You can survey with it. The architect will send us drawings and we can set out roads, sewers, shed bases, founds etc etc

Its not accurate enough to set out the base bolts or the corners of the block work but I often mark out the corners and leave it for the builders to check the sizes and the diagonals. Usually not far off and it's still quicker.

We will just draw out house founds with spray marker in around 5 mins. And if the marks start getting rubbed out by diggers and dumper then we'll mark them again


Bloody hell how much do you have to spend to set out bolts and block work??
 
Gunners

Gunners

Well-known member
So the accuracy is down to how much you want to pay for correction. Your mobile phone is good enough to 1.5m for free. Anything more than that starts costing and gets increasingly more expensive the higher accuracy you go.
I'm not saying you cant do it with string lines and tape measures because obviously you can. But the right GPS system is quicker and on the right work will save more money than it costs. Just like any other bit of kit.
@Smiffy I think you are looking at a robotic total station which are coming more affordable these days and would set out bolts on a job much more accurately for less cost than GPS would. But you need to have some known points on the job first in order for the total station to know where it is. This could be an existing building, road or set co-ordinates. But as previously mentioned - make sure they have the right numbers against them!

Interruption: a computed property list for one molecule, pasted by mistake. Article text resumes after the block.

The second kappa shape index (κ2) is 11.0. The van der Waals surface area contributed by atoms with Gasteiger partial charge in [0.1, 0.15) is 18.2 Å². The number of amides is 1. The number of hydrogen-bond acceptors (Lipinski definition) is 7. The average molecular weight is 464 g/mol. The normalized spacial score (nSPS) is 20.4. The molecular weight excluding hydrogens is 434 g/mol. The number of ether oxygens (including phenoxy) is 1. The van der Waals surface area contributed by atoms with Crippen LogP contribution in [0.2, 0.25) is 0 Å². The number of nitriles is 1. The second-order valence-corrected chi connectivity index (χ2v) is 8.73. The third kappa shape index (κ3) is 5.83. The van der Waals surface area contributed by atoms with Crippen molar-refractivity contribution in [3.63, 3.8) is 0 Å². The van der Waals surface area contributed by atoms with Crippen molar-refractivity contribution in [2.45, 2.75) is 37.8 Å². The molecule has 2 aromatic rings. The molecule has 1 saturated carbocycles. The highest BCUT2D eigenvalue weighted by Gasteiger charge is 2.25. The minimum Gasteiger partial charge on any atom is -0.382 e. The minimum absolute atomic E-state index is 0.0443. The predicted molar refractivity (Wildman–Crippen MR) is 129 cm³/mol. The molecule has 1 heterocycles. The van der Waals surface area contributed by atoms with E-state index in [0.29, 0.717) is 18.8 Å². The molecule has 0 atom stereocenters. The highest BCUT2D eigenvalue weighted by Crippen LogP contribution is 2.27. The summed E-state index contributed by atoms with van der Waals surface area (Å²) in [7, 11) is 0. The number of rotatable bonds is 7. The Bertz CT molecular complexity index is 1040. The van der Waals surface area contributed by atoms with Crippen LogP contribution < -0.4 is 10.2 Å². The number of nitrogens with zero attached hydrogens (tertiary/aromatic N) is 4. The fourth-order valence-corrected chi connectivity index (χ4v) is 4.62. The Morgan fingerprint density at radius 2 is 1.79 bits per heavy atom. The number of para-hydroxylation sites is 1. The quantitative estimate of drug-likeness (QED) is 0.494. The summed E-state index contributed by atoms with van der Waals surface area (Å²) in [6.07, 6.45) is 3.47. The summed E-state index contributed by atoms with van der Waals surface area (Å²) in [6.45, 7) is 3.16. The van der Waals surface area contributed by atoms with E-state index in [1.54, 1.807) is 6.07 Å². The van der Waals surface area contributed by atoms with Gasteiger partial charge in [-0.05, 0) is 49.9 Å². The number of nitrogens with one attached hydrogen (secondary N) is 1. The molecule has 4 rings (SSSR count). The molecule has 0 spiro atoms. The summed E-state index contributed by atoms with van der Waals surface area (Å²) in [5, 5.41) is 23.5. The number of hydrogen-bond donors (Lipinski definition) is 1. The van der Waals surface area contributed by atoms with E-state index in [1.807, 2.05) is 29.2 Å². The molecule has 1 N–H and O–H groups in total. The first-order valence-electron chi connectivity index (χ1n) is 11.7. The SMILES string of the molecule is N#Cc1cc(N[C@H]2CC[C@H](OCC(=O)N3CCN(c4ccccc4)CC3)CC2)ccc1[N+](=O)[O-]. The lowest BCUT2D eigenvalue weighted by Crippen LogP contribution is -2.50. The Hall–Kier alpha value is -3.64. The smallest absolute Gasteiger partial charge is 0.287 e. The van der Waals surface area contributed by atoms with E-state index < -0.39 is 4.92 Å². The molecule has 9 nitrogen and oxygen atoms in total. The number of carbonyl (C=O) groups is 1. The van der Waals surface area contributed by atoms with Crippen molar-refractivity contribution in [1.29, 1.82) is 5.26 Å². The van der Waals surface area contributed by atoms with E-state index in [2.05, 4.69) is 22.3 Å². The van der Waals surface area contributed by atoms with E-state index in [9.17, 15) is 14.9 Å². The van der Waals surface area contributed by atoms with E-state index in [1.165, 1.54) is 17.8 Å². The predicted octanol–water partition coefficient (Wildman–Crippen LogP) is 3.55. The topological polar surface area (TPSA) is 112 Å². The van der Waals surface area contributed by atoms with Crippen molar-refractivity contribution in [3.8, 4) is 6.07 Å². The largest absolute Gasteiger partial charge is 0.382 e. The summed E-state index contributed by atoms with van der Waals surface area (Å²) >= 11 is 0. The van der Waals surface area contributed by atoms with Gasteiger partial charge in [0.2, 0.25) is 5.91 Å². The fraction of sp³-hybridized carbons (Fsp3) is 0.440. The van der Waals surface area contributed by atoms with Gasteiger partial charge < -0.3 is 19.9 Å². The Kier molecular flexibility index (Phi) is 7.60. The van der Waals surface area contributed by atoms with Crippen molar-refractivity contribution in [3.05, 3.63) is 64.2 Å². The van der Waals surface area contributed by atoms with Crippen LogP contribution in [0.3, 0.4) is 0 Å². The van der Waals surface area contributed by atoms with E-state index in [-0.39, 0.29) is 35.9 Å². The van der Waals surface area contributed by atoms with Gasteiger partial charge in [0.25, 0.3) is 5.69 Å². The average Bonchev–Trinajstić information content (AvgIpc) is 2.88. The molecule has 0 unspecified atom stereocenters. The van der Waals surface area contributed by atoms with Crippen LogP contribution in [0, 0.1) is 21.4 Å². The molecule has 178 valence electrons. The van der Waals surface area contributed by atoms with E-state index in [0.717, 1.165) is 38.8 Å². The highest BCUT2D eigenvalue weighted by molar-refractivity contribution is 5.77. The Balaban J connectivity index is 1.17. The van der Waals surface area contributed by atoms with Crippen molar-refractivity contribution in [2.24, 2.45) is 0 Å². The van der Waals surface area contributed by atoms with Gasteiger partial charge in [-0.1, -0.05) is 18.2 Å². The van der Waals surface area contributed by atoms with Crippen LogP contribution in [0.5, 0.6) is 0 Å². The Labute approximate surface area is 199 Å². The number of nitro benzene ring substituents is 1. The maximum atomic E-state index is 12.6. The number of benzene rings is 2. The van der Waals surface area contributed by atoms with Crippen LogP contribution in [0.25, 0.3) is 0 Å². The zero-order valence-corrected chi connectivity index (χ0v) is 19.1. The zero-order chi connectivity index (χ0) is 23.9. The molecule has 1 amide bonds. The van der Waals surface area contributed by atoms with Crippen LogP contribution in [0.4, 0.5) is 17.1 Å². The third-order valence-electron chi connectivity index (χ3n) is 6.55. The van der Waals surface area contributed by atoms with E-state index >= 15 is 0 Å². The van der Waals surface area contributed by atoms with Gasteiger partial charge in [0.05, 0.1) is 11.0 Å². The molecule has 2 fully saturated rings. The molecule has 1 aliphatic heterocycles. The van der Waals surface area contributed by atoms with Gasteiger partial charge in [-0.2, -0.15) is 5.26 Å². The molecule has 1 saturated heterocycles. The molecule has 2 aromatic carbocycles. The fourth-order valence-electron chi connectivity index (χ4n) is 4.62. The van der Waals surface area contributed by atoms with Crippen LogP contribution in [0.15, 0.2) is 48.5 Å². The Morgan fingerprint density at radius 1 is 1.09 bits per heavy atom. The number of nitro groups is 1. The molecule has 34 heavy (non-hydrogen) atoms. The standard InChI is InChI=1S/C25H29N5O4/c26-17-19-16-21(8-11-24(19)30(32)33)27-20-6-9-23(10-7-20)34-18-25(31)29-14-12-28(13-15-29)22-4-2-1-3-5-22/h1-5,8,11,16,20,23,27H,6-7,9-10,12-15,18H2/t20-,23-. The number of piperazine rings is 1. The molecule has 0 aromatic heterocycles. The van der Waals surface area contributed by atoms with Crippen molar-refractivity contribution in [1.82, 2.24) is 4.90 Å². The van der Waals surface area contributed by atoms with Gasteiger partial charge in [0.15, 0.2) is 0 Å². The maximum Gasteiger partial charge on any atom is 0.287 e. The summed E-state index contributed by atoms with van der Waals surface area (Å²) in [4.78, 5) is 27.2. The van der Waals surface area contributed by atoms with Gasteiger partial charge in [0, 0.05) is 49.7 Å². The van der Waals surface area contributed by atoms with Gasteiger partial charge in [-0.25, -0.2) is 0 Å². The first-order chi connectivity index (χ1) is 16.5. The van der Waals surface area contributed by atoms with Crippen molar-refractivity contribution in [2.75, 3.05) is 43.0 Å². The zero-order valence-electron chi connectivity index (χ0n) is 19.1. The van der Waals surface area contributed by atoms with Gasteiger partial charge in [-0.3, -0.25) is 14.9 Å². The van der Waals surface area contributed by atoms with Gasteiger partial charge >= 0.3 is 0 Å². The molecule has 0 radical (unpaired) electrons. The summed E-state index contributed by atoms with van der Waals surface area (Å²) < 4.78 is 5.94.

dod

dod

Active member
Bloody hell how much do you have to spend to set out bolts and block work??
The gps is only accurate to 2 - 3 inch so you need a total station to go more accurate than that but accurate enough for founds and roads
I bought the gps first and will add on a total station at a later date
Gps is quicker and easier to set up and more fool proof.
Although as mentioned not so good in areas you don't get phone reception
 
S

Smiffy

Well-known member
So the accuracy is down to how much you want to pay for correction. Your mobile phone is good enough to 1.5m for free. Anything more than that starts costing and gets increasingly more expensive the higher accuracy you go.
I'm not saying you cant do it with string lines and tape measures because obviously you can. But the right GPS system is quicker and on the right work will save more money than it costs. Just like any other bit of kit.
@Smiffy I think you are looking at a robotic total station which are coming more affordable these days and would set out bolts on a job much more accurately for less cost than GPS would. But you need to have some known points on the job first in order for the total station to know where it is. This could be an existing building, road or set co-ordinates. But as previously mentioned - make sure they have the right numbers against them!

I was looking at total stations but obviously I am aware of the limitations when it comes to surveys as no height from sea level and no coordinates.
Im only interested in setting out at the moment as would want to do it besides my normal job. Which I think setting out is possible as the engineers are rarely on site very long. Where's surveying is alot more to learn and more time consuming.
I think it would also be a benefit when looking for future jobs as have seen people looking for it as part of a wider job roll